The Real Story Behind the Feds Pursuing 'Climate Change Deniers'

Conservative media exaggerate Attorney General investigation

The conservative media sites CNS News and The Blaze generated a buzz when they reported that U.S. Attorney General Loretta Lynch had discussed taking legal action against “climate change deniers.” The stories focused on recent testimony Lynch gave before a Senate committee hearing.

But the stories appear to exaggerate the extent to which the Department of Justice has gone after climate change skeptics. According to Lynch’s office, the action, asking the FBI investigate an allegation of wrongdoing, involves one party — the oil company Exxon Mobil. Individuals have not been targeted for investigation, according to the department, nor were any individuals mentioned in the letter that sparked the inquiry.

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An AG spokesman said it received a request in 2015 from two California Democratic congressmen, Ted Lieu and Mark DeSaulnier, to investigate Exxon Mobil over claims that the oil company misrepresented its own research on global warming. The spokesman stated it is standard procedure to have the FBI put requests under review to see if a federal investigation is warranted. The letter from Lieu and DeSaulnier asked that the department look into whether Exxon Mobil violated the Racketeer Influenced and Corrupt Organizations (RICO) Act, consumer protection, truth in advertising, public health, shareholder protection or other laws.

“It’s the kind of investigation, depending on how it is conducted, that could veer into prosecutorial censorship,” said Peter Scheer, the executive director of the First Amendment Coalition in California. But Scheer said a justice department investigation into Exxon Mobil doesn’t have to go the way of censorship “and shouldn’t.”

Scheer said that corporations are not protected by the First Amendment if they make filings to government agencies or formal statements to the public that are deliberately misleading.

“Where they can get into trouble and where the First Amendment doesn’t protect them is if they are fraudulently concealing specific and credible information that they have or they are deliberately misrepresenting the information that they have,” Scheer said. Corporations and the people who run them are allowed to express opinions that are not politically correct and differ from the official government position, Scheer said.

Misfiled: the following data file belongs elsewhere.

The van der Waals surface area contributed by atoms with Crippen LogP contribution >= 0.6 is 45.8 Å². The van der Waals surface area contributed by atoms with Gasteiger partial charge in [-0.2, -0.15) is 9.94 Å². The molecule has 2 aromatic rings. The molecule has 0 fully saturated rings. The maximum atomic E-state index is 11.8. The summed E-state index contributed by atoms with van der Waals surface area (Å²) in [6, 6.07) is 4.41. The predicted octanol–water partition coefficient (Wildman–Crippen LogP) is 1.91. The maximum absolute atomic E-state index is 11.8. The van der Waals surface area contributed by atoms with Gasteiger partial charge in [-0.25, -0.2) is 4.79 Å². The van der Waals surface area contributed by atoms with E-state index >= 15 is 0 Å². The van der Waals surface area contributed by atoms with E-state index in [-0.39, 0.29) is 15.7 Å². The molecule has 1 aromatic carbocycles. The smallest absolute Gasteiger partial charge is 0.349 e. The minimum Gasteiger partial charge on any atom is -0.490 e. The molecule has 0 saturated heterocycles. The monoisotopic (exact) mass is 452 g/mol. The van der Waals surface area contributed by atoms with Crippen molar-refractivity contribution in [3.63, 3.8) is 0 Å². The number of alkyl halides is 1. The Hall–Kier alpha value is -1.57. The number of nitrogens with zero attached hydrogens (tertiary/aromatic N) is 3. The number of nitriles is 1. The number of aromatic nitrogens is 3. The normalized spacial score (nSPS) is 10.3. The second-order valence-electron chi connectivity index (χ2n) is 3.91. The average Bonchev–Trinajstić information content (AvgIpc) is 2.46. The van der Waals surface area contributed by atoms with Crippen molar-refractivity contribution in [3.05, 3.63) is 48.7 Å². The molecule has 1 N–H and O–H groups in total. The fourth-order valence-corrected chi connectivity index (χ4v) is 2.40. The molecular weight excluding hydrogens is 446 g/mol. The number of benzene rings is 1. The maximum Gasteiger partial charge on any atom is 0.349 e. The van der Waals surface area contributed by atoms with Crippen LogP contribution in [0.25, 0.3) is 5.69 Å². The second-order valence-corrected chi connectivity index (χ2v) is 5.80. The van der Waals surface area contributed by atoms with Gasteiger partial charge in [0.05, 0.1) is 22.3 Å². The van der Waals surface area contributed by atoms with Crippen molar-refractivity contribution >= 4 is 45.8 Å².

Scheer said individuals such as college professors who are labeled as “climate change deniers” could not be penalized by the government for their views on global warming.

“Absolutely not,” Scheer said.

Pat Michaels, the director of the Center for the Study of Science at the Cato Institute, called the possibility of an investigation of Exxon Mobil “political grandstanding.” In the committee hearing at which Lynch testified, Sen. Sheldon Whitehouse (D-Rhode Island) made mention of the tobacco industry’s multibillion-dollar settlement with the government in 1998. The settlement came over claims the tobacco industry deliberately misrepresented its own research in the promotion and advertising of cigarettes.

“In the tobacco litigation, you had dead bodies,” Michaels said. “With global warming, you have people living twice as long as they were 100 years ago in societies powered by fossil fuels. It’s completely the opposite. How in the world can you prosecute someone for falsely representing this? You can’t demonstrate the net harm.”

Exxon Mobil spokesman Allan Jeffers said the claims against the oil company were not credible.

“Activists and media cherry-picked statements attributed to various company employees to wrongly suggest definitive conclusions were reached by company researchers at the early stages of scientific investigation of the potential for climate change,” Jeffers said in an email. “They ignored statements demonstrating that our researchers recognized the developing nature of climate science at the time, which mirrored global understanding. To suggest that we had reached definitive conclusions, decades before the world’s experts and while climate science was in an early stage of development, is not credible.”

See Exxon Mobil’s entire statement here.


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